BC Hydro shared statistics about BC residents' grasp on clean energy sources in an information bulletin released on October 1st.
In the bulletin, titled "Carbon footprint confusion – many British Columbians unaware of best way to reduce emissions," BC Hydro states that replacing hydroelectricity for other renewable sources won't have the climate impact that most British Columbians believe. A new survey conducted for BC Hydro found about 15 per cent of British Columbians think their power comes from "dirty" sources like coal.
"This misconception about solar has about 40 per cent of British Columbian households thinking solar panels would be the most effective way to reduce their carbon footprint when compared to buying an electric vehicle or installing a heat pump to replace a gas furnace. Of this group, about 85 per cent of those without solar panels indicated they are interested in installing them," the bulletin states.
In fact, about half of British Columbians mistakenly believe solar is the cleanest option. When asked what the cleanest way to generate electricity is in the survey, British Columbians responded with:
- Solar (45 per cent)
- Hydroelectricity (24 per cent)
- Wind (22 per cent)
- Nuclear (10 per cent)
“Switching the power source for your home in B.C. means that you are replacing one source of clean electricity with another source of clean electricity,” says Simi Heer, BC Hydro spokesperson, stated in the bulletin. “B.C.’s hydroelectricity is already clean, so if you truly want to fight climate change, a better way to go would be to switch to an electric vehicle or a heat pump for both heating and cooling.”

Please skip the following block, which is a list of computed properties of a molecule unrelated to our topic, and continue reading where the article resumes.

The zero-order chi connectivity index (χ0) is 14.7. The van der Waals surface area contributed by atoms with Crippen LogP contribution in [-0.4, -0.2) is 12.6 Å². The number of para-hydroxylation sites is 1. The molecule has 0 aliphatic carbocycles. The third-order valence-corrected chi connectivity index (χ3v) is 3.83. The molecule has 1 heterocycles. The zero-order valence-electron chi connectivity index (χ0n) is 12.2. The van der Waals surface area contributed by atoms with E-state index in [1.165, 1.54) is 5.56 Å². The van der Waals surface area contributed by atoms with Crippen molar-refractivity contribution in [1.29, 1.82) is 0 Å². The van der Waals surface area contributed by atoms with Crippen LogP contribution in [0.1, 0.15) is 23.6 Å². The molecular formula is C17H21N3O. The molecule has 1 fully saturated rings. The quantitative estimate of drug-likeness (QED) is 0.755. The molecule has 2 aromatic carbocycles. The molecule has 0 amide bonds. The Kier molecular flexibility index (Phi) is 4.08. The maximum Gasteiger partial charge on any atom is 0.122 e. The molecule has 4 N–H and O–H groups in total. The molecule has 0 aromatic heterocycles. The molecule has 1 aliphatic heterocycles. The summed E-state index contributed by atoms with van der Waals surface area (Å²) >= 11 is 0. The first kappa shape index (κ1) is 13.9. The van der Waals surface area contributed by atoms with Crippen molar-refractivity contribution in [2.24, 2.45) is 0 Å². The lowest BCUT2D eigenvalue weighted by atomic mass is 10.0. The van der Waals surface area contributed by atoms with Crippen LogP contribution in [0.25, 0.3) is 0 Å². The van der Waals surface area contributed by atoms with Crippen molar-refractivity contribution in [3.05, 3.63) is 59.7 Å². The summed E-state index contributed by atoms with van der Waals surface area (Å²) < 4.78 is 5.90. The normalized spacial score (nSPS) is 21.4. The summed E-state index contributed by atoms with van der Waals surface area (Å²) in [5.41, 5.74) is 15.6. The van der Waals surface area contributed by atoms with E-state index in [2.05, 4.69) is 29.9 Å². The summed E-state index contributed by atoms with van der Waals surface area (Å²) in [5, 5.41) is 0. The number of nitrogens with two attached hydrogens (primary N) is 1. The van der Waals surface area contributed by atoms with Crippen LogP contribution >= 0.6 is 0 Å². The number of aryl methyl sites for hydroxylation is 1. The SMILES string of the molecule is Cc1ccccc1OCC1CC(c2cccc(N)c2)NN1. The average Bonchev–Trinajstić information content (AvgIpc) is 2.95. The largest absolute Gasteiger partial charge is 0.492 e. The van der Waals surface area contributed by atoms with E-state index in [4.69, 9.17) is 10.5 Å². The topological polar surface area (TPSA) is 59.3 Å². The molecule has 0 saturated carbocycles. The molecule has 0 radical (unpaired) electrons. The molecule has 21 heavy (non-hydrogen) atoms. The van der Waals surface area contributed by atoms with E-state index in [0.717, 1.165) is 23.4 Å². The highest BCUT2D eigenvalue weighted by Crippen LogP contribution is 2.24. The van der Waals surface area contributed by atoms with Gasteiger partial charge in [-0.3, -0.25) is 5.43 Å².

CICK News spoke with Bob Gammer, Community Relations Manager for Northern BC with BC Hydro, about Hydro's own responsibility when it comes to supplying clean energy (hydroelectricity) for all communities of BC.
Hydro's Electrification BC Campaign (which BC Hydro is spending over $260M on over the next five years) is a campaign to "build a sustainable economy in B.C. We’ll continue to support conservation efforts, while also offering new programs and incentives to help British Columbians make the switch from fossil fuels to clean hydroelectricity to power their homes, businesses, and vehicles."
But many communities in British Columbia (many of which are Indigenous) can't "go green" as easily. These communities are remote or off-grid communities, which are not powered by a main grid supplied by hydro.
According to a 2013 Natural Resources Canada study, "there are currently 86 remote communities in British Columbia (BC) with a total population of 24,068, of which 25 communities are Aboriginal with 7,619 people and 61 communities are non-Aboriginal with 16,449 inhabitants." These areas are powered separately from sources such as wind turbines (and Hydro) or, in the case of Hartley Bay BC (a coastal community that averages five metres of rainfall each year), diesel.
CICK News spoke to Bob Gammer about how BC Hydro's energy program reflects on the needs of smaller communities who want to use cleaner energy but can't.
Listen to the full interview with Bob Gammer below: